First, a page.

I told them that being in love is mostly awful.  It's good for a while, and then it's over and it's really, really bad, and you hate how bad it is, so you fall in love again, and it's good and then bad again.  It goes on like that until you change or run away (sometimes with one or two kids in tow), and you learn to live with yourself.  Eventually you figure out what you want and need and what you don't want.  You've learned to live with yourself, so next time it's not as awful.  It might even be pretty good.
They hung on my words as if they were true.  I asked them who had been in a great love relationship that was good and then really bad.  Most of them put their hands up and nodded.

When should I say, "I love you" in a relationship?
I asked them for their ideas on this question.  One fellow said, "When 'I like you a lot' doesn't seem like enough anymore."  I speculated that saying "I love you" is our way of showing gratitude.  What you mean is that in the presence of the romantic partner you feel smarter and more beautiful than with anyone else.  You feel connected and alive and worthy.  You are so grateful to the other person for co-creating the situation where those feelings emerge that you are overwhelmed with a gratefulness that you call love.
One of the teen-age girls said, "That's so true."

"Should I stay friends with my ex?"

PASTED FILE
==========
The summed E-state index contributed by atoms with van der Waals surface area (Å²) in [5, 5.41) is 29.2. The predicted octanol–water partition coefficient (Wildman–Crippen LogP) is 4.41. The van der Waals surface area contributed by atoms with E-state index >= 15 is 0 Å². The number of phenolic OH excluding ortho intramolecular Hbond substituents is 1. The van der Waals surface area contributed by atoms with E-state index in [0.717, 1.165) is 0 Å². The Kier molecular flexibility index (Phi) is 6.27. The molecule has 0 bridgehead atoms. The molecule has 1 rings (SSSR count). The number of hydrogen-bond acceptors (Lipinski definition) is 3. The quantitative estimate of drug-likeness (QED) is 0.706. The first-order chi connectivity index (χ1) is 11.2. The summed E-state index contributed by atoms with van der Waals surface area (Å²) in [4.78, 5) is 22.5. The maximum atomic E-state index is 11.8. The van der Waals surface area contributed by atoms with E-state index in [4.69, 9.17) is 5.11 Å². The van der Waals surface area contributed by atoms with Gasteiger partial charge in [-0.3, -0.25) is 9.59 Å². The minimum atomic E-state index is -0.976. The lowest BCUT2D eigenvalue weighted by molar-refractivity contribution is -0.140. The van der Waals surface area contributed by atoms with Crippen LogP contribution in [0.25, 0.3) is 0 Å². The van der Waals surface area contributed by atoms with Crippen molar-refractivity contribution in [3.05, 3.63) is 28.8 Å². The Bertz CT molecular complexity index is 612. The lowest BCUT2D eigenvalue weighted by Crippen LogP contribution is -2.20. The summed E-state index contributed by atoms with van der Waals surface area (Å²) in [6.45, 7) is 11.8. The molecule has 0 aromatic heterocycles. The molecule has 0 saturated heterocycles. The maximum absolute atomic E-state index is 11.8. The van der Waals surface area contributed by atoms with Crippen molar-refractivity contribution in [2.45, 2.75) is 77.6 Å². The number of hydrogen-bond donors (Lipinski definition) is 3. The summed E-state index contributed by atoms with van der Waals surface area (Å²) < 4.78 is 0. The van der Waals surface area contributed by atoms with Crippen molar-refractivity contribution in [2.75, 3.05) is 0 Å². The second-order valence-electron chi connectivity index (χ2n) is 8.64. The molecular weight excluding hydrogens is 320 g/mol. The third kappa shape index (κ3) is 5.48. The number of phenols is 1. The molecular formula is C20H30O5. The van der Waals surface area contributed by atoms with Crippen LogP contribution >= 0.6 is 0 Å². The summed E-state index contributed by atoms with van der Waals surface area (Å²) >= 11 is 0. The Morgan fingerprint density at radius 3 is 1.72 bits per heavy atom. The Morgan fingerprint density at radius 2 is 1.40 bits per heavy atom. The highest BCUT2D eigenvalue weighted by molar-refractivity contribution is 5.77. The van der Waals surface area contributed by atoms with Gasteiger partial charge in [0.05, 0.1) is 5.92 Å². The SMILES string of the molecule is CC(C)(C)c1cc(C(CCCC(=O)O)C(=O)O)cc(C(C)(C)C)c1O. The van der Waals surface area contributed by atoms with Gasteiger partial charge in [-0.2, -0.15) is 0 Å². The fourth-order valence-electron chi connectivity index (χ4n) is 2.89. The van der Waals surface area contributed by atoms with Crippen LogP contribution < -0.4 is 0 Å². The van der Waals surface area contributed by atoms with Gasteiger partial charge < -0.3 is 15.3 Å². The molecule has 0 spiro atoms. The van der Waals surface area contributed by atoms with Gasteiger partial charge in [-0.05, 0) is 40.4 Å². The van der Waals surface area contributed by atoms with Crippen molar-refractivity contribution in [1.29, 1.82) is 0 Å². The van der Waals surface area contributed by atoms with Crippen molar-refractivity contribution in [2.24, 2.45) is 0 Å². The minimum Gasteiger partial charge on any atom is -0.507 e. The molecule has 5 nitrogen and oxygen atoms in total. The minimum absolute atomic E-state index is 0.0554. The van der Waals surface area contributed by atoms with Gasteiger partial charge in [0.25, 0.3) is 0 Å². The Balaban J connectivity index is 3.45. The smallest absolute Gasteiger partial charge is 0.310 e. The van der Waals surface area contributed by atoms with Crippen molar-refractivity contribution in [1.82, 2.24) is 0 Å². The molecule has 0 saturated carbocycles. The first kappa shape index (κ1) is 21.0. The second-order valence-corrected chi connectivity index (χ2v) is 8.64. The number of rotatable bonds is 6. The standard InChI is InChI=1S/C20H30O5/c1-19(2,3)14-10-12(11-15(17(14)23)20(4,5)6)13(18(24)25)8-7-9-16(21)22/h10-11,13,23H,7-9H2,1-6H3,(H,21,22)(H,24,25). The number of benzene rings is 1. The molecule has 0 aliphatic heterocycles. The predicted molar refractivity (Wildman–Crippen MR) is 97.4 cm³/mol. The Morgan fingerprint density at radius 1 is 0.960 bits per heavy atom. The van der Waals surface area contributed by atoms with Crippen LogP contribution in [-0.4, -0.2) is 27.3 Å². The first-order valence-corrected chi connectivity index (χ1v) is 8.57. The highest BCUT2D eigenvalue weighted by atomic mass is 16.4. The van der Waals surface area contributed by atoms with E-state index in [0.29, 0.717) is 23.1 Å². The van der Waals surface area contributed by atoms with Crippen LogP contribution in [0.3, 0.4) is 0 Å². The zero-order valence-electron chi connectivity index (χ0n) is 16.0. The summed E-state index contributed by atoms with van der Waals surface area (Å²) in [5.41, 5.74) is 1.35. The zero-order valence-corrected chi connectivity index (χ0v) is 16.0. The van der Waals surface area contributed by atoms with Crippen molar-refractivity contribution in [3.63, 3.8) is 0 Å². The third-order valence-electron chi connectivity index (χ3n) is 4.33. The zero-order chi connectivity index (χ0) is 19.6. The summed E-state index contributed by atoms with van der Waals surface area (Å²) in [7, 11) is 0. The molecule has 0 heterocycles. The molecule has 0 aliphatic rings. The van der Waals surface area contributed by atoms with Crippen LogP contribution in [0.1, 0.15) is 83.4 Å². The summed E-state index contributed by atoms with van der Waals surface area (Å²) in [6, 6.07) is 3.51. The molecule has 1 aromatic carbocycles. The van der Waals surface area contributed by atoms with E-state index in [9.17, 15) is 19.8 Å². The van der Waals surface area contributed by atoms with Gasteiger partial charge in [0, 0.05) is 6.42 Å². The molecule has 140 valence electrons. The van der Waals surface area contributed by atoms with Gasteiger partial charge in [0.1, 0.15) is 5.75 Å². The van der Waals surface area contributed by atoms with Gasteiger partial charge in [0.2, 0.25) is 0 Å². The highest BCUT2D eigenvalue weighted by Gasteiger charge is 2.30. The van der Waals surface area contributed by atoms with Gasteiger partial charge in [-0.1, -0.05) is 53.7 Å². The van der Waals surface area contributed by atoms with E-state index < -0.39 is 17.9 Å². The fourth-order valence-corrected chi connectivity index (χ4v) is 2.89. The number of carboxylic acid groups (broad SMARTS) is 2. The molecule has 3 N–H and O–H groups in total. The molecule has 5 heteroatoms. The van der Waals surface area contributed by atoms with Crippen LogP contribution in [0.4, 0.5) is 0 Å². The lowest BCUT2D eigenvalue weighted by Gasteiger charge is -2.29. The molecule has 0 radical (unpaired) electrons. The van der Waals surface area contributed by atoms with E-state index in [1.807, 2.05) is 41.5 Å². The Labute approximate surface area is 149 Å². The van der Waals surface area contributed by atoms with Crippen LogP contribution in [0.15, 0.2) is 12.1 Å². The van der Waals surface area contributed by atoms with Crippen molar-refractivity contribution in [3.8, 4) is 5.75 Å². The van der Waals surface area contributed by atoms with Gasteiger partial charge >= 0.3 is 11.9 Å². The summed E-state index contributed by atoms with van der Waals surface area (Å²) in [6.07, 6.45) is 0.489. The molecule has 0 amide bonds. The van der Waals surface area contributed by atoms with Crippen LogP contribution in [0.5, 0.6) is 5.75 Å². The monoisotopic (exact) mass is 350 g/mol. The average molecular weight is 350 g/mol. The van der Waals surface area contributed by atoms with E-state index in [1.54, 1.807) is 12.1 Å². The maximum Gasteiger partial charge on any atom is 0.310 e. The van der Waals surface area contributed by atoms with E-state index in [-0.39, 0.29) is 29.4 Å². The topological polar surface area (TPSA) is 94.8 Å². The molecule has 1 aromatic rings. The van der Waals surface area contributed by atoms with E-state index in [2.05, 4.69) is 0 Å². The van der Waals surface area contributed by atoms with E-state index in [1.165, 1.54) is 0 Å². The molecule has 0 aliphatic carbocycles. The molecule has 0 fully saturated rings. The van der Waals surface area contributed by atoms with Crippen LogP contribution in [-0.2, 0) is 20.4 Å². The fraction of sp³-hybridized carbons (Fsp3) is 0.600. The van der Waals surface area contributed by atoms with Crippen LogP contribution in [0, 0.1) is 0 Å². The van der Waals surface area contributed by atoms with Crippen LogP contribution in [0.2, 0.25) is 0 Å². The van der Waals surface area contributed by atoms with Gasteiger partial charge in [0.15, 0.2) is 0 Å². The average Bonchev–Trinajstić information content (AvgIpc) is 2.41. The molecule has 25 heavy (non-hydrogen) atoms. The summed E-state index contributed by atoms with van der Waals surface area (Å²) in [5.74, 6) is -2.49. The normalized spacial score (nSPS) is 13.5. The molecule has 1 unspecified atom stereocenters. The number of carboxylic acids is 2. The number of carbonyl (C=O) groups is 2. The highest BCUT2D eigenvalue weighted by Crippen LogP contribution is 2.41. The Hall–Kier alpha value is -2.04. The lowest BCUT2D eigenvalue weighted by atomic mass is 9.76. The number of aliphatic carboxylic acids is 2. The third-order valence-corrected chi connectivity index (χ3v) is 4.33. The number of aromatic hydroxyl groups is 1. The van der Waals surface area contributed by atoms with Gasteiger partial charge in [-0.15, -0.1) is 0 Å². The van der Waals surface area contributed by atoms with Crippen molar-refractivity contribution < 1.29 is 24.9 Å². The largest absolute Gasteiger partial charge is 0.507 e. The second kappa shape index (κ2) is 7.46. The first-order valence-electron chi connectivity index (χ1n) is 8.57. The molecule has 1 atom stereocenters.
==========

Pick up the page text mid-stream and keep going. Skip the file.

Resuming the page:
You can stay friends with your ex, but it might be a good idea to first ask yourself why you want to do that.  Some people want to stay friends because they feel guilty for breaking up and hope they would feel less guilty by staying friends.  Some people still have some control over the other person and they like having that power.  One person I know told me that he wanted to stay friends with his ex as a way of honouring the six good years they had together.  Are you "staying friends" because you actually are friends?  Does staying friends stop either of you from moving on?  Is it helpful or harmful to either of you?

My girlfriend of four months has a best friend who doesn't like me and wants to break us up because she doesn't have a boyfriend.  My girlfriend's kind of torn.  What should I do? 
Figure out what you want in terms of intimacy and time together and see if your girlfriend wants more or less what you want.  If you want to keep that relationship and give it more time, trust your girlfriend to do what is right for her.  Don't make her choose.  Say things like, "I trust that you'll figure out what's best.  If you can't see me tonight, I'm going to ... "  Then do that other thing.  Don't judge the best friend's behaviour and motivation.  There are probably things you don't know.

Doesn't everyone get jealous?
Look under your jealousy for a fear.  Face your fear.

I've been looking for a partner, but can't find anyone.  What should I do?
Tell yourself every day, "If the universe can make someone like me, with my qualities and characteristics, then the universe can make someone for me."

I don't want to be controlled by a relationship, but am I missing out?
Find a relationship that seems to offer endless possibilities.  Your relationship should make you feel that more is possible for you, not less.

Hot tub time was over, but two of them wanted to talk further and followed me down to my room asking more questions ("I'm 17 and I just met someone who is 25.  Is that too old?").

.... so that's what teenagers want to know.